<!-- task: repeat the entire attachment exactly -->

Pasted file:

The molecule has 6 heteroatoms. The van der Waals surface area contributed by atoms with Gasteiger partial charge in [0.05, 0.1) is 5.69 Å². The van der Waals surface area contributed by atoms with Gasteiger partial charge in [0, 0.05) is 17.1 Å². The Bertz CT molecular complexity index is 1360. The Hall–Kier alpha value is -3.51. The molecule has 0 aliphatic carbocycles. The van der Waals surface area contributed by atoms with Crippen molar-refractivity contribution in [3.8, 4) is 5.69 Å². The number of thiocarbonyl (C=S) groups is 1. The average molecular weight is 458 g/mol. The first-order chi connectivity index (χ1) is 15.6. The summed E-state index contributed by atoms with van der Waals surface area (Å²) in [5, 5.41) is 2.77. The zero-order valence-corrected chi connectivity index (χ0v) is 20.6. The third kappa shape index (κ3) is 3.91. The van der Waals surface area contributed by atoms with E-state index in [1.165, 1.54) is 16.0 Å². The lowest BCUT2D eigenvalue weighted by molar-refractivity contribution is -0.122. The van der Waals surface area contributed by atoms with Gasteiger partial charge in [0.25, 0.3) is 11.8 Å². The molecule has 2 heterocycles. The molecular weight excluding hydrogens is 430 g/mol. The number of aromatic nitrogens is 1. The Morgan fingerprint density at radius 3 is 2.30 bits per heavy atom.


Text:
The molecule has 6 heteroatoms. The van der Waals surface area contributed by atoms with Gasteiger partial charge in [0.05, 0.1) is 5.69 Å². The van der Waals surface area contributed by atoms with Gasteiger partial charge in [0, 0.05) is 17.1 Å². The Bertz CT molecular complexity index is 1360. The Hall–Kier alpha value is -3.51. The molecule has 0 aliphatic carbocycles. The van der Waals surface area contributed by atoms with Crippen molar-refractivity contribution in [3.8, 4) is 5.69 Å². The number of thiocarbonyl (C=S) groups is 1. The average molecular weight is 458 g/mol. The first-order chi connectivity index (χ1) is 15.6. The summed E-state index contributed by atoms with van der Waals surface area (Å²) in [5, 5.41) is 2.77. The zero-order valence-corrected chi connectivity index (χ0v) is 20.6. The third kappa shape index (κ3) is 3.91. The van der Waals surface area contributed by atoms with E-state index in [1.165, 1.54) is 16.0 Å². The lowest BCUT2D eigenvalue weighted by molar-refractivity contribution is -0.122. The van der Waals surface area contributed by atoms with Gasteiger partial charge in [0.25, 0.3) is 11.8 Å². The molecule has 2 heterocycles. The molecular weight excluding hydrogens is 430 g/mol. The number of aromatic nitrogens is 1. The Morgan fingerprint density at radius 3 is 2.30 bits per heavy atom.